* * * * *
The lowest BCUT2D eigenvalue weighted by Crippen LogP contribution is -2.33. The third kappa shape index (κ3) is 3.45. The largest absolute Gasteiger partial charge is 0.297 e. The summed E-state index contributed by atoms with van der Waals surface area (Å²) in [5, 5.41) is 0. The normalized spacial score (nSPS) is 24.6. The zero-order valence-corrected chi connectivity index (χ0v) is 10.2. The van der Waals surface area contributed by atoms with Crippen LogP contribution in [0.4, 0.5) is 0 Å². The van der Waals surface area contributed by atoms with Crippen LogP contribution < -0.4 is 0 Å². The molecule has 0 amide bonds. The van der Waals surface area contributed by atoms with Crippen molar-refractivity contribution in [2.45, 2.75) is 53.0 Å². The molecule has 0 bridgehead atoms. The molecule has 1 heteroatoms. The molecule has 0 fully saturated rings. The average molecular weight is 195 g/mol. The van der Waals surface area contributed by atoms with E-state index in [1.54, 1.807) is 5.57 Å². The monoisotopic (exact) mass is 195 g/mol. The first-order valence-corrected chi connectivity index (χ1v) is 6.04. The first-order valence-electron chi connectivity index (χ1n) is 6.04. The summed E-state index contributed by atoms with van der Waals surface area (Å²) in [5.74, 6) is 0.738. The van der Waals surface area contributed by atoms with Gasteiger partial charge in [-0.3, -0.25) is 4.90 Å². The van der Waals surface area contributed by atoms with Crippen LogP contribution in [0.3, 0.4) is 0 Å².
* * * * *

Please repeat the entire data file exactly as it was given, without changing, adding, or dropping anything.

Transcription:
The lowest BCUT2D eigenvalue weighted by Crippen LogP contribution is -2.33. The third kappa shape index (κ3) is 3.45. The largest absolute Gasteiger partial charge is 0.297 e. The summed E-state index contributed by atoms with van der Waals surface area (Å²) in [5, 5.41) is 0. The normalized spacial score (nSPS) is 24.6. The zero-order valence-corrected chi connectivity index (χ0v) is 10.2. The van der Waals surface area contributed by atoms with Crippen LogP contribution in [0.4, 0.5) is 0 Å². The van der Waals surface area contributed by atoms with Crippen LogP contribution < -0.4 is 0 Å². The molecule has 0 amide bonds. The van der Waals surface area contributed by atoms with Crippen molar-refractivity contribution in [2.45, 2.75) is 53.0 Å². The molecule has 0 bridgehead atoms. The molecule has 1 heteroatoms. The molecule has 0 fully saturated rings. The average molecular weight is 195 g/mol. The van der Waals surface area contributed by atoms with E-state index in [1.54, 1.807) is 5.57 Å². The monoisotopic (exact) mass is 195 g/mol. The first-order valence-corrected chi connectivity index (χ1v) is 6.04. The first-order valence-electron chi connectivity index (χ1n) is 6.04. The summed E-state index contributed by atoms with van der Waals surface area (Å²) in [5.74, 6) is 0.738. The van der Waals surface area contributed by atoms with Gasteiger partial charge in [-0.3, -0.25) is 4.90 Å². The van der Waals surface area contributed by atoms with Crippen LogP contribution in [0.3, 0.4) is 0 Å².